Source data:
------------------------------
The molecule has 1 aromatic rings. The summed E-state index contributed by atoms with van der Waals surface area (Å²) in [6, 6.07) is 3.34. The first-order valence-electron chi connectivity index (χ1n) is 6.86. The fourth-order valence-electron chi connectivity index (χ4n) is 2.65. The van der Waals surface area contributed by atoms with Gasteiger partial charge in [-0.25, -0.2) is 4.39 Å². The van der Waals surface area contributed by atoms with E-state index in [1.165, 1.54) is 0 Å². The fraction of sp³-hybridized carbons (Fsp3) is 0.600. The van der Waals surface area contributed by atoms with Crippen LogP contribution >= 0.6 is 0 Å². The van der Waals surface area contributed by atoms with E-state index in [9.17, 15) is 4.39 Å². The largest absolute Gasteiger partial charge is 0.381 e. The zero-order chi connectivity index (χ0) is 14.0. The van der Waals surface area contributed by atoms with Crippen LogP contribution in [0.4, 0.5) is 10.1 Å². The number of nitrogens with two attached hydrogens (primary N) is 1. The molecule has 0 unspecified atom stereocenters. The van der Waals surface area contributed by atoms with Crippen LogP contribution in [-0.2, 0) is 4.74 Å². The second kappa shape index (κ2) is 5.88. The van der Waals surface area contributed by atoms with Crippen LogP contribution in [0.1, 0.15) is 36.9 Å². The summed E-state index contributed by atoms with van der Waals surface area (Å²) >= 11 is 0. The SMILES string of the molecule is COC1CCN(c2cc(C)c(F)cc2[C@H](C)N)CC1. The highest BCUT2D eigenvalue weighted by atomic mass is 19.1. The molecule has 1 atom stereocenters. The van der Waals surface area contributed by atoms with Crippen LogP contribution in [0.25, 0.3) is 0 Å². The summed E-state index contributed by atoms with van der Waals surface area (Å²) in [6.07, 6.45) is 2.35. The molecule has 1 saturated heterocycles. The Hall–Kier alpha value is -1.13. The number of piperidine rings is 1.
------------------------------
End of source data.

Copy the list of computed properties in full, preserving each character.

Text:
The molecule has 1 aromatic rings. The summed E-state index contributed by atoms with van der Waals surface area (Å²) in [6, 6.07) is 3.34. The first-order valence-electron chi connectivity index (χ1n) is 6.86. The fourth-order valence-electron chi connectivity index (χ4n) is 2.65. The van der Waals surface area contributed by atoms with Gasteiger partial charge in [-0.25, -0.2) is 4.39 Å². The van der Waals surface area contributed by atoms with E-state index in [1.165, 1.54) is 0 Å². The fraction of sp³-hybridized carbons (Fsp3) is 0.600. The van der Waals surface area contributed by atoms with Crippen LogP contribution >= 0.6 is 0 Å². The van der Waals surface area contributed by atoms with E-state index in [9.17, 15) is 4.39 Å². The largest absolute Gasteiger partial charge is 0.381 e. The zero-order chi connectivity index (χ0) is 14.0. The van der Waals surface area contributed by atoms with Crippen LogP contribution in [0.4, 0.5) is 10.1 Å². The number of nitrogens with two attached hydrogens (primary N) is 1. The molecule has 0 unspecified atom stereocenters. The van der Waals surface area contributed by atoms with Crippen LogP contribution in [-0.2, 0) is 4.74 Å². The second kappa shape index (κ2) is 5.88. The van der Waals surface area contributed by atoms with Crippen LogP contribution in [0.1, 0.15) is 36.9 Å². The summed E-state index contributed by atoms with van der Waals surface area (Å²) >= 11 is 0. The SMILES string of the molecule is COC1CCN(c2cc(C)c(F)cc2[C@H](C)N)CC1. The highest BCUT2D eigenvalue weighted by atomic mass is 19.1. The molecule has 1 atom stereocenters. The van der Waals surface area contributed by atoms with Crippen LogP contribution in [0.25, 0.3) is 0 Å². The summed E-state index contributed by atoms with van der Waals surface area (Å²) in [6.07, 6.45) is 2.35. The molecule has 1 saturated heterocycles. The Hall–Kier alpha value is -1.13. The number of piperidine rings is 1.